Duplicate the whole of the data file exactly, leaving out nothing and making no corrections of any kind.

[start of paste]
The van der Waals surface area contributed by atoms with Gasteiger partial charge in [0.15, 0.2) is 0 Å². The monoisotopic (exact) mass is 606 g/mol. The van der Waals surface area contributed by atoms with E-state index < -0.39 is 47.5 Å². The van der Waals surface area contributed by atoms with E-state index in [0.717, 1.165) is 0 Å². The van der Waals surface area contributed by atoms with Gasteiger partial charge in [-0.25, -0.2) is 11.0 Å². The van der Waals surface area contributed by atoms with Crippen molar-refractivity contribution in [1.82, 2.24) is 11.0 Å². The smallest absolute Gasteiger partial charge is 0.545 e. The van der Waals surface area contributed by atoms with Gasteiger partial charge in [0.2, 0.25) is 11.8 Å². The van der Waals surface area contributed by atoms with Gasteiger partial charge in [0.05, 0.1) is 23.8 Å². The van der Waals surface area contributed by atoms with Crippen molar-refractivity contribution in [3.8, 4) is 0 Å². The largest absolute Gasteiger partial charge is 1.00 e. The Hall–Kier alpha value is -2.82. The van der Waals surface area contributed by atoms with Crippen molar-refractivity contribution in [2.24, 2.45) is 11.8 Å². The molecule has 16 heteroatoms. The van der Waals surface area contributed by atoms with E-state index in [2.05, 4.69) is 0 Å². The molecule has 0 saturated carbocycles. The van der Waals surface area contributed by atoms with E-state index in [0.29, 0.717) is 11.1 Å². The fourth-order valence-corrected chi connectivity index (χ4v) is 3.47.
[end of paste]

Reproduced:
The van der Waals surface area contributed by atoms with Gasteiger partial charge in [0.15, 0.2) is 0 Å². The monoisotopic (exact) mass is 606 g/mol. The van der Waals surface area contributed by atoms with E-state index < -0.39 is 47.5 Å². The van der Waals surface area contributed by atoms with E-state index in [0.717, 1.165) is 0 Å². The van der Waals surface area contributed by atoms with Gasteiger partial charge in [-0.25, -0.2) is 11.0 Å². The van der Waals surface area contributed by atoms with Crippen molar-refractivity contribution in [1.82, 2.24) is 11.0 Å². The smallest absolute Gasteiger partial charge is 0.545 e. The van der Waals surface area contributed by atoms with Gasteiger partial charge in [0.2, 0.25) is 11.8 Å². The van der Waals surface area contributed by atoms with Gasteiger partial charge in [0.05, 0.1) is 23.8 Å². The van der Waals surface area contributed by atoms with Crippen molar-refractivity contribution in [3.8, 4) is 0 Å². The largest absolute Gasteiger partial charge is 1.00 e. The Hall–Kier alpha value is -2.82. The van der Waals surface area contributed by atoms with Crippen molar-refractivity contribution in [2.24, 2.45) is 11.8 Å². The molecule has 16 heteroatoms. The van der Waals surface area contributed by atoms with E-state index in [2.05, 4.69) is 0 Å². The molecule has 0 saturated carbocycles. The van der Waals surface area contributed by atoms with E-state index in [0.29, 0.717) is 11.1 Å². The fourth-order valence-corrected chi connectivity index (χ4v) is 3.47.